Want to protest against the city? First ask permission

Protests at Safra Square. Photography: Nasr Ktab


Residents of Beit Safafa in Jerusalem who have been leading public protests against the construction of a highway in their neighbourhood over the last few months, have recently discovered that the demonstrations they had planned required the approval of the city council – the group against whom they plan to demonstrate.


Association for Civil Rights in Israel – the requirement to obtain approval from the municipality is illegal.


Jerusalem police announced to activists from Beit Safafa who requested a license to conduct a demonstration at Safra Square, that the plaza is owned by the council, and therefore organizers must contact the municipality to receive permission to protest – even if the protest is against the council itself. Such conduct is against the law, which makes clear that the police is the only authority with jurisdiction to permit demonstrations, and that it is not within the power of any local authority to refuse or impose conditions upon any public space for the purpose of holding demonstrations.


The protest in Safra Square is designed to pressure the Jerusalem Municipality and the Department of Transportation to halt the construction of a 6-lane highway planned to cross through the heart of the neighborhood. The section of Route 4 that will cross Beit Safafa is an extension of the Begin Expressway and connects the road to the southern exit of Jerusalem in the direction of the Tunnels Road and Gush Etzion. The residents’ protests over the last few months demand a reduction in the enormous scope of the planned expansion due to the expected harm to the residents.


In letters to the legal counsels of the Jerusalem Municipality and the Jerusalem branch of Israel Police sent by ACRI Attorneys Sharona Eliyahu-Chai and Nisreen Alyan, it was made clear that according to the law and in accordance with explicit instructions of the legal counsel to the police, the authority to license protests rests in the hands of the Israeli Police, and their hands alone. Consequently, the Jerusalem Municipality does not have any legal authority to approve or deny demonstrations. In addition, the municipality clearly announced to activists from the neighbourhood that “lacking a police permit, the demonstration is not authorized” – this despite that it was a protest vigil for which the law does not require a license from the police at all.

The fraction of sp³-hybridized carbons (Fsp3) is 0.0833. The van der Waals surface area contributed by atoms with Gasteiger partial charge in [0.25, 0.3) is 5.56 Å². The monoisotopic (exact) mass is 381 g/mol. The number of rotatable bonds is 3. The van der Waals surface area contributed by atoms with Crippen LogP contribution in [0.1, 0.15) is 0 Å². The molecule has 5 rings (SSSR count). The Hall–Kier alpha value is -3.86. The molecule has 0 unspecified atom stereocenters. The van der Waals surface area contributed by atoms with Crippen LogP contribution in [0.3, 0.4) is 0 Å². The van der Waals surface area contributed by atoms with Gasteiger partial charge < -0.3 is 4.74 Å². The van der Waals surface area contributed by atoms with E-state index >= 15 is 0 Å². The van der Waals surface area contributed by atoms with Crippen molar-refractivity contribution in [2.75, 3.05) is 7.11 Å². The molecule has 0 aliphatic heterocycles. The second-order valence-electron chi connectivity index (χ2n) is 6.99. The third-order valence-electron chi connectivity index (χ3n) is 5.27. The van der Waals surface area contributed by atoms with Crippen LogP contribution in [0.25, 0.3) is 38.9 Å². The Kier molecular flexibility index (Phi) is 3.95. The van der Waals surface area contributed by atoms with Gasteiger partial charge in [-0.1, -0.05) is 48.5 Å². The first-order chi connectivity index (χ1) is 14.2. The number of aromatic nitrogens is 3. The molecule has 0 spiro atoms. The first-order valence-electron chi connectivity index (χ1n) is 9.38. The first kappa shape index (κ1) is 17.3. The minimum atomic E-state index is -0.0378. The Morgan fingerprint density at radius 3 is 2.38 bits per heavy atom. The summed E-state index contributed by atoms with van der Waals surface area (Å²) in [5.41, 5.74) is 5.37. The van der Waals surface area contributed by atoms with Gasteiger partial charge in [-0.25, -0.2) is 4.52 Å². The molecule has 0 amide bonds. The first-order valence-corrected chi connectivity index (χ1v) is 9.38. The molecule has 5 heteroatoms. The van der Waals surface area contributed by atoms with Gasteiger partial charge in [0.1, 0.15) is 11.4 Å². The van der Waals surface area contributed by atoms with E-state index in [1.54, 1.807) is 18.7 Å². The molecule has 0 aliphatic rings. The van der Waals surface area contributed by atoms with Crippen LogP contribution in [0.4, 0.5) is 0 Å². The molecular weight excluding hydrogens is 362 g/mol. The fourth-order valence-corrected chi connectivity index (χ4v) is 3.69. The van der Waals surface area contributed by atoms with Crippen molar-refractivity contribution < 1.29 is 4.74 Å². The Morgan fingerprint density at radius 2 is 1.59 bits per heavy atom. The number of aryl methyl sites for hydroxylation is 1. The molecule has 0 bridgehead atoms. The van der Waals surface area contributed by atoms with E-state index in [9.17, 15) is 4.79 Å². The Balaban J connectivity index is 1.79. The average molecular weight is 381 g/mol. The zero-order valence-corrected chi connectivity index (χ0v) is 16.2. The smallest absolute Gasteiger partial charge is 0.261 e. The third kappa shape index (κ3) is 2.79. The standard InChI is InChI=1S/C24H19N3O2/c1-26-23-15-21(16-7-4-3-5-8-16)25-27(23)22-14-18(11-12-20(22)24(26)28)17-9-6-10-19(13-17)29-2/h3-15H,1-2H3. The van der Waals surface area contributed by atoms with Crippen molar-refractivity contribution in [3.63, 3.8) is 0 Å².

Attorney Alyan: “the law very clearly states that the sole relevant authority to contact for the purposes of conducting a demonstration – to the extent that a demonstration requires a license – is the police, and it is the police’s responsibility to ensure that the demonstration does not disrupt public order to an unacceptable degree. The involvement of local politics in obtaining a license to conduct a demonstration is a sure recipe for the violation of freedom of expression.”


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Categories: Arab Citizens of Israel, Democracy and Civil Liberties, Freedom of Expression, Social and Economic Rights

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